(8) On January 17, 2001, the United States and Austria signed an executive agreement, which designated ICHEIC to resolve all Holocaust-era insurance policies issued by Austrian companies and their subsidiaries.

(9) The ICHEIC process ended in 2007 and companies holding Holocaust-era insurance policies continue to withhold names of owners and beneficiaries of thousands of insurance policies sold to Jewish customers prior to World War II.

(10) Experts estimate that only a small fraction of the policies estimated to have been sold to Jews living in Europe at the beginning of World War II have been paid through ICHEIC.

(11) In American Insurance Association, Inc., v. Garamendi, the United States Supreme Court held that under the supremacy clause of the Constitution of the United States, executive agreements and executive foreign policy calling for insurance claims against German and Austrian companies to be handled within ICHEIC preempted State laws authorizing State insurance commissioners to subpoena company records and require publication of the names of Holocaust era policy holders.

(12) In the Garamendi case, the Supreme Court stated that Congress, which has the power to regulate international commerce and prescribe Federal court jurisdiction, had not addressed disclosure and restitution of insurance policies of Holocaust victims.

(13) Subsequent court decisions have dismissed Holocaust-era insurance claims brought against an Italian insurance company, even though there is no executive agreement between the United States and Italy.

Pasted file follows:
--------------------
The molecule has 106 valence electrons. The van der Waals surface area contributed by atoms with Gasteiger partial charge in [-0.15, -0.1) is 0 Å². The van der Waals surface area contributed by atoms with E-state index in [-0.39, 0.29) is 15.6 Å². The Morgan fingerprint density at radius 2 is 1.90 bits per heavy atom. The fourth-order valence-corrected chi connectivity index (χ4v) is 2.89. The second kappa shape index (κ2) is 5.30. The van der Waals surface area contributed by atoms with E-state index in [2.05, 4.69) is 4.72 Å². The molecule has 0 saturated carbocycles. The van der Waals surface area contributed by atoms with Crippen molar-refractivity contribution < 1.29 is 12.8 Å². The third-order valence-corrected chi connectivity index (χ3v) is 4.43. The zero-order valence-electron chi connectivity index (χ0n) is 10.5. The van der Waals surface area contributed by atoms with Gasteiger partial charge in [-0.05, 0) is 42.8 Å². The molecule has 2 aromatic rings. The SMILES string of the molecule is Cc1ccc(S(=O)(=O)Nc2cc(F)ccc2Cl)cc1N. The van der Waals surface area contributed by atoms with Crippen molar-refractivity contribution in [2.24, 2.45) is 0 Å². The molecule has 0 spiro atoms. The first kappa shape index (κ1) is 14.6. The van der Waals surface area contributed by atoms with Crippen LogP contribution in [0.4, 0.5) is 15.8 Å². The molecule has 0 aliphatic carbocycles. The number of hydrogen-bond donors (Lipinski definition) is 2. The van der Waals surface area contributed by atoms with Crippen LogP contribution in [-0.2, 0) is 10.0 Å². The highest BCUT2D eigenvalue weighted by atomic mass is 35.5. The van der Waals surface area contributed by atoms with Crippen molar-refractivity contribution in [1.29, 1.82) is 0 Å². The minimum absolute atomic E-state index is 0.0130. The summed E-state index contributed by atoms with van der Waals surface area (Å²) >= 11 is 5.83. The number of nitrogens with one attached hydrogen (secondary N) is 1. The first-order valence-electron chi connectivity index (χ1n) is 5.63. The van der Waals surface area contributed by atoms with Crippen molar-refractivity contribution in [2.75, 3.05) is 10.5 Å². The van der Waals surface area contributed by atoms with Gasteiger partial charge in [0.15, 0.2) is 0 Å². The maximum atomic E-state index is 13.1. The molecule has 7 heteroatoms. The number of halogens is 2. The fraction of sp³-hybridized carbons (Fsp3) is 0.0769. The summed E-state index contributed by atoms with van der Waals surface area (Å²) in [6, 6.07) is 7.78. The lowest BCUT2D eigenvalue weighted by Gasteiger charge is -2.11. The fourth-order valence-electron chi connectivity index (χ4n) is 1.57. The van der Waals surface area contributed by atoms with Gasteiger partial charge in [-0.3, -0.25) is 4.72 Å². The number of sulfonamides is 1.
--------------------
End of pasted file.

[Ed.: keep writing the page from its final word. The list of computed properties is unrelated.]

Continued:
(14) Congress supports the rights of Holocaust survivors and the heirs and beneficiaries of Holocaust victims to obtain information from insurers and to bring legal actions in courts, wherever jurisdiction requirements are met, to recover unpaid funds from entities that participated in the theft of family insurance assets or the affiliates of such entities.

(15) Congress intends for this Act to establish a Federal private right of action to allow Holocaust survivors and heirs and beneficiaries of victims to recover under their covered Holocaust-era insurance policies, and to allow for State causes of action and disclosure requirement laws regarding Holocaust-era insurance policies to be valid and not preempted.

(16) This Act expresses the intent of Congress to deem valid State laws protecting the rights of Holocaust survivors and the heirs and beneficiaries of Holocaust victims to obtain information from insurers and to bring actions in courts of proper jurisdiction to recover unpaid funds from entities that participated in the theft of family insurance assets or the affiliates of such entities.

(17) Insurance payments should be expedited to the victims of the most heinous crime of the 20th century to ensure that justice is served.

(18) This Act will enable Holocaust survivors and heirs and beneficiaries of Holocaust victims to obtain compensation commensurate with the real monetary value of their losses.